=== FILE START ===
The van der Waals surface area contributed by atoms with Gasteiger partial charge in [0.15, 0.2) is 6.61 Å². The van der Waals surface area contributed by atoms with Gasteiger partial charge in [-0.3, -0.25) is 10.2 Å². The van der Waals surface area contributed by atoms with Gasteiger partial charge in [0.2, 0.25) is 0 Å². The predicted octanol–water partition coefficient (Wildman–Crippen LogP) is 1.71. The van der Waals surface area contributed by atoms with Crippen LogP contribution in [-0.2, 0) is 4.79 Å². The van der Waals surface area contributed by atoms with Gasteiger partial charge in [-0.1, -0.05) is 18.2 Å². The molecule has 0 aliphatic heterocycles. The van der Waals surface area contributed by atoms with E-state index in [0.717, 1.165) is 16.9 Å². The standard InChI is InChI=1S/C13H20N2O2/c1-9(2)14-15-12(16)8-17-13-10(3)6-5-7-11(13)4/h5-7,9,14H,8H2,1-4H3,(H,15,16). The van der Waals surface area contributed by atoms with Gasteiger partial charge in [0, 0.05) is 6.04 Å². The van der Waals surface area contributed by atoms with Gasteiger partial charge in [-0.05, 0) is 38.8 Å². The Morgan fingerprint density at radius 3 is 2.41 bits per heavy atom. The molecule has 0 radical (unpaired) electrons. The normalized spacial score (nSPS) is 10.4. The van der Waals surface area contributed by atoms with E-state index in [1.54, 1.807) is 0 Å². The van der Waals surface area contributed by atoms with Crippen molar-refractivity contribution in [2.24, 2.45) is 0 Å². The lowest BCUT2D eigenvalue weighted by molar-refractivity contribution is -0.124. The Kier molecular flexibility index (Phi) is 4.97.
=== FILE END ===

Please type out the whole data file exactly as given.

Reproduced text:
The van der Waals surface area contributed by atoms with Gasteiger partial charge in [0.15, 0.2) is 6.61 Å². The van der Waals surface area contributed by atoms with Gasteiger partial charge in [-0.3, -0.25) is 10.2 Å². The van der Waals surface area contributed by atoms with Gasteiger partial charge in [0.2, 0.25) is 0 Å². The predicted octanol–water partition coefficient (Wildman–Crippen LogP) is 1.71. The van der Waals surface area contributed by atoms with Crippen LogP contribution in [-0.2, 0) is 4.79 Å². The van der Waals surface area contributed by atoms with Gasteiger partial charge in [-0.1, -0.05) is 18.2 Å². The molecule has 0 aliphatic heterocycles. The van der Waals surface area contributed by atoms with E-state index in [0.717, 1.165) is 16.9 Å². The standard InChI is InChI=1S/C13H20N2O2/c1-9(2)14-15-12(16)8-17-13-10(3)6-5-7-11(13)4/h5-7,9,14H,8H2,1-4H3,(H,15,16). The van der Waals surface area contributed by atoms with Gasteiger partial charge in [0, 0.05) is 6.04 Å². The van der Waals surface area contributed by atoms with Gasteiger partial charge in [-0.05, 0) is 38.8 Å². The Morgan fingerprint density at radius 3 is 2.41 bits per heavy atom. The molecule has 0 radical (unpaired) electrons. The normalized spacial score (nSPS) is 10.4. The van der Waals surface area contributed by atoms with E-state index in [1.54, 1.807) is 0 Å². The van der Waals surface area contributed by atoms with Crippen molar-refractivity contribution in [2.24, 2.45) is 0 Å². The lowest BCUT2D eigenvalue weighted by molar-refractivity contribution is -0.124. The Kier molecular flexibility index (Phi) is 4.97.